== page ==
Analysis: Tabloid turmoil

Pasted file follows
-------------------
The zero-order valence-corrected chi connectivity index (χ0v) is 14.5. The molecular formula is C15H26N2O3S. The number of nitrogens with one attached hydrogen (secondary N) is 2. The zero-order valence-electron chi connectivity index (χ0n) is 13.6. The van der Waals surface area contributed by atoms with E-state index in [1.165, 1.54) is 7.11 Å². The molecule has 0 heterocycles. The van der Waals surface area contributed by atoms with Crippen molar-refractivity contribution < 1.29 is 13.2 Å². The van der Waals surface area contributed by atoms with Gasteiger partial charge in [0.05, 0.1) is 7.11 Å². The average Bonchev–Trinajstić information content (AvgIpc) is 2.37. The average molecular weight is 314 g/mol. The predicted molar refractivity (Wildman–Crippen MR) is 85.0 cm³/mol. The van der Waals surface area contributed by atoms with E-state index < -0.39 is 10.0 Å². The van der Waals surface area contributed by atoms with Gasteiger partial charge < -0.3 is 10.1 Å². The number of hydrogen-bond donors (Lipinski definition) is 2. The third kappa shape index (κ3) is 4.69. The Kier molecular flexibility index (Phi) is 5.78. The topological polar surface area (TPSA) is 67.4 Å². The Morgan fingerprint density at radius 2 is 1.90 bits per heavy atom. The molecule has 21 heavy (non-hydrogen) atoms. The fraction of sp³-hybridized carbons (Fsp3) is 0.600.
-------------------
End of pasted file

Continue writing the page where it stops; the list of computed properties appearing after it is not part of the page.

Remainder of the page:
Rafi Ginat's resignation as Yediot Aharonot editor, though not entirely unexpected, could be the sign of fundamental changes soon to take place in the Israeli media. Both Ginat's next move and the choice of his successor will have a profound effect on the three organizations which supply most Israelis with their daily news. Ginat was not a hands-on editor; most of the day-to-day running of the paper was left to his subordinates. But publisher and owner Arnon Mozes appointed him to keep the paper on his preferred line and to act as Yediot's public face. Seeing that Ginat - in over two decades of television - had become a household name for populist reporting, this meant that Yediot took a decidedly tabloid turn. Since there are only three mainstream Hebrew dailies in Israel, and Yediot by far outstrips in sales its rivals Haaretz and Ma'ariv, a change of focus or emphasis in its pages causes a ripple effect throughout the media. The greater weight given to entertainment and celebrity gossip at the expense of hard news and social affairs didn't start with Ginat of course, but his short tenure obviously gave the trend a good push. At the same time, Yediot retained its powerful grip on the establishment through it's disproportionate share of the market, wielding the power of avirtual monopoly, while also showcasing some of the finest Hebrew journalism. By sheer coincidence, on the same day Ginat quit, Yediot's veteran columnist Nahum Barnea was awarded the Israel Prize for his writing. This inconsistent mixture can't have been working very well if Mozes let Ginat go so easily. In the downturn affecting the entire news industry, even a behemoth like Yediot has to guard its flanks. The choice of his successor will be an indication of where the entire market is going. Mozes might choose an editor well attuned to world of show-biz celebrity who will produce a slicker version of the infotainment to which Ginat aspired. That probably won't be the direction of the two candidates currently being mentioned for the job, however. Deputy editor Yoel Esteron, who filled the same job for years at highbrow Haaretz. would obviously prefer to take Yediot back up market a bit, inject a bit of gravitas. If the other contender, Yon Feder, editor of Ynet, Yediot's Internet operation, gets the job, it could finally mean the merging of the twin organizations. Unlike any other newspaper in the world, where the content of the on-line and print versions are shared, Yediot and Ynet each have their own writers and editorial staffs and totally unique content, independent of each other. This arrangement has worked for eight years, Yediot remaining the most sold newspaper while Ynet evolved into the most popular news-site, and both are apparently making money. But there are rumors that profits are down and that a merger is in the cards. Feder would be the man to carry it out. His appointment could well herald the beginning of the end for print journalism in Israel. But we've not heard the last word from Ginat. His stated ambition now is to be appointed the new head of the Channel 2 News Company, often dubbed by industry regulars as "Yediot on TV" for its dominance of the ratings. Channel 2 News has been accused repeatedly over the past for dumbing down the news, packaging heavy issues in colorful sound-bites, but in reality, the company still has a team of formidable reporters and commentators, who most evenings manage to set the news agenda. They are fearful now of what Ginat might do should he take over. Ginat is also opposed by the public directors on the News Company's board, while the shareholders are all for him. They believe he is just the man to keep the ratings up while staving off the young challengers from Channel 10 and a newly reborn public broadcaster Channel 1. Funny, that's exactly what Mozes thought when he hired him.